What do you call this?
I’ve looked it up on Pinterest and you can find variations in all three: DIY Snack Station / DIY Produce Stand and under DIY Display Stand.
For my purposes today I’m going to go with DIY Snack Station because that’s what it will be replacing – my previous snack station that I think perhaps the girls have outgrown.
I found a few plans online, but none offered me the size of the shelves I wanted, and I wasn’t so keen on how the legs at the bottom were finished – so I created my own plans to suit my needs.
DIY Snack Station – you will need:
- 1×4 wood or 3/4″ MDF cut to 3 1/2″ strips
- 2×4 wood
- 1 x10 wood or 3/4″ MDF cut to 9″ by 19″
- mitre saw
- random-orbit sander and sandpaper at 60, 120 and 180 grit
- wood glue
- wood filler (optional)
- speed square
- 2″ wood screws
- 2 1/2″ wood screws
- 1 1/2″ finishing nails (and hammer)
- paint (tester pot is sufficient) or stain if using wood
(click links for my unsolicited recommendations)
The first step, and the most important one to get accurate, is building the boxes to go on the DIY Snack Station. I was using scrap wood and didn’t take into account varying thicknesses of MDF (I had some that were 3/4″ thick and some that were 1/2″ thick) and it caused one of my boxes to be slightly smaller than the others – which leads to exposed screws and a messy finish.
Don’t do it. Make sure your boxes are exactly the same.
Use 3/4″ MDF or 1×4 boards – the depth of my shelves is 3.5″
- 6 pieces (3/4″ MDF or 1×4″) cut to 19″ long
- 6 pieces cut to 10 1/2″ long
- for the base you’ll need 3 pieces at 9″ by 19″
Build your three boxes by pre-drilling, wood gluing and then screwing the outside framing boards into the base and then into each other.
MDF splits if it isn’t pre-drilled to the right depth or if you place your screws too close to the edges – which is my biggest pet peeve with MDF. You can see here how it’s split on a few boxes.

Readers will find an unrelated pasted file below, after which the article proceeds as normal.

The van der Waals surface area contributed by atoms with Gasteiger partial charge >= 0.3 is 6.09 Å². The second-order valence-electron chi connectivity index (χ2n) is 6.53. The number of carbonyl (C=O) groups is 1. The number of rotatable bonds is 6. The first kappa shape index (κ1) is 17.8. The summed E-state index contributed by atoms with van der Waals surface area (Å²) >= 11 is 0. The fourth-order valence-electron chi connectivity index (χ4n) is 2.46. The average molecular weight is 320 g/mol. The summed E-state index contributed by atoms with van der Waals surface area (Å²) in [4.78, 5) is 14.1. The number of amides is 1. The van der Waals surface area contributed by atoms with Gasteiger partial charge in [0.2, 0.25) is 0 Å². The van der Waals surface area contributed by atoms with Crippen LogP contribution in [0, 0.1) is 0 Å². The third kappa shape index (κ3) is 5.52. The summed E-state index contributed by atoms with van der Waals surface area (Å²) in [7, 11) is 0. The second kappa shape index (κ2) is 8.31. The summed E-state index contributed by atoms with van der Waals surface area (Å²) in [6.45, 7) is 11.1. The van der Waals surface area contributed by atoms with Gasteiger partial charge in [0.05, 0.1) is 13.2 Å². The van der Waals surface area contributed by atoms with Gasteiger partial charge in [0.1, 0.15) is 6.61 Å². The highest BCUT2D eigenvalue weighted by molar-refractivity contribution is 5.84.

Not to worry too much though, a bit of wood glue in the crack and then clamp it tightly and it will close up nicely.
Next up you’ll need 2×4’s for the stand portion of your DIY Snack Station.
I cut two pieces to 32″ long and another two to 13″.
From the straight cuts, I moved my mitre saw to 30 degrees and then cut the upper corners on the long boards. SAVE THE OFF-CUT! It will help you to line up the lower shelves at the same angle.
You don’t have to do a 30 degree angle, it was just the suggested angle I’d seen on another project and thought I’d try – but it is relatively steep. If you plan on filling your DIY Snack Station with more produce, you might want to lessen the depth of the angle to 20 degrees so you can pile it higher with less likelihood of fruit rolling out.
For the base of the stand I moved the mitre saw to a 45 degree angle and cut from the edge in on both sides of both pieces.
I centred my tall board 1.5″ in from the short sides and 1″ in from the long sides of the base and then drilled up from the bottom with 2 1/2″ wood screws for a cleaner finish.
Now it’s time to sand the pieces smooth. I used my DeWalt random orbit sander (love this little gal!) and went from 60 grit up to 180 grit on all of the individual pieces. You can add in wood filler now if you have any gaps or boo-boos, let dry and sand smooth.